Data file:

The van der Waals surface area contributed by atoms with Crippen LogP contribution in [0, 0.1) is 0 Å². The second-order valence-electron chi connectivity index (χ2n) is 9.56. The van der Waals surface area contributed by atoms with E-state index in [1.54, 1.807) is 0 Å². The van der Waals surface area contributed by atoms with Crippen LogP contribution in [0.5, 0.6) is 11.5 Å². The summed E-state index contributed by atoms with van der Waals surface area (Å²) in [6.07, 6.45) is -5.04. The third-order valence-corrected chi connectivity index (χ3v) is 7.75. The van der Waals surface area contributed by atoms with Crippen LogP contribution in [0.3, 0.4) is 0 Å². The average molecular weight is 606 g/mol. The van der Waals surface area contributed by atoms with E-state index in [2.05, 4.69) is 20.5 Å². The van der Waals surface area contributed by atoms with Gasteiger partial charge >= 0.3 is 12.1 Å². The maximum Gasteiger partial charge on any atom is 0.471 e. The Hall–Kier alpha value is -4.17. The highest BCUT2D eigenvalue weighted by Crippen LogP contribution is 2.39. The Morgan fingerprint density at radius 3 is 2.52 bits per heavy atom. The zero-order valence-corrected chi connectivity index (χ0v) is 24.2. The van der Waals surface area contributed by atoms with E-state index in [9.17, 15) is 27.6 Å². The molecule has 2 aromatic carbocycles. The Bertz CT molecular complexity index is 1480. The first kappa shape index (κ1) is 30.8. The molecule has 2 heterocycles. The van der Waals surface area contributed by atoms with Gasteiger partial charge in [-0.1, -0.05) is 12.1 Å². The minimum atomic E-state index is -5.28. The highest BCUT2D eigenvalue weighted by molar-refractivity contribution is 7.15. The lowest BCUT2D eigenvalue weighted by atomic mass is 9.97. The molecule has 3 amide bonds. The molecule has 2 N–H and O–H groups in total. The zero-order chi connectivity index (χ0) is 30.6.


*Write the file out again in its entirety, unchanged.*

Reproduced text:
The van der Waals surface area contributed by atoms with Crippen LogP contribution in [0, 0.1) is 0 Å². The second-order valence-electron chi connectivity index (χ2n) is 9.56. The van der Waals surface area contributed by atoms with E-state index in [1.54, 1.807) is 0 Å². The van der Waals surface area contributed by atoms with Crippen LogP contribution in [0.5, 0.6) is 11.5 Å². The summed E-state index contributed by atoms with van der Waals surface area (Å²) in [6.07, 6.45) is -5.04. The third-order valence-corrected chi connectivity index (χ3v) is 7.75. The van der Waals surface area contributed by atoms with Crippen LogP contribution in [0.3, 0.4) is 0 Å². The average molecular weight is 606 g/mol. The van der Waals surface area contributed by atoms with E-state index in [2.05, 4.69) is 20.5 Å². The van der Waals surface area contributed by atoms with Gasteiger partial charge >= 0.3 is 12.1 Å². The maximum Gasteiger partial charge on any atom is 0.471 e. The Hall–Kier alpha value is -4.17. The highest BCUT2D eigenvalue weighted by Crippen LogP contribution is 2.39. The Morgan fingerprint density at radius 3 is 2.52 bits per heavy atom. The zero-order valence-corrected chi connectivity index (χ0v) is 24.2. The van der Waals surface area contributed by atoms with E-state index in [9.17, 15) is 27.6 Å². The molecule has 2 aromatic carbocycles. The Bertz CT molecular complexity index is 1480. The first kappa shape index (κ1) is 30.8. The molecule has 2 heterocycles. The van der Waals surface area contributed by atoms with Gasteiger partial charge in [-0.1, -0.05) is 12.1 Å². The minimum atomic E-state index is -5.28. The highest BCUT2D eigenvalue weighted by molar-refractivity contribution is 7.15. The lowest BCUT2D eigenvalue weighted by atomic mass is 9.97. The molecule has 3 amide bonds. The molecule has 2 N–H and O–H groups in total. The zero-order chi connectivity index (χ0) is 30.6.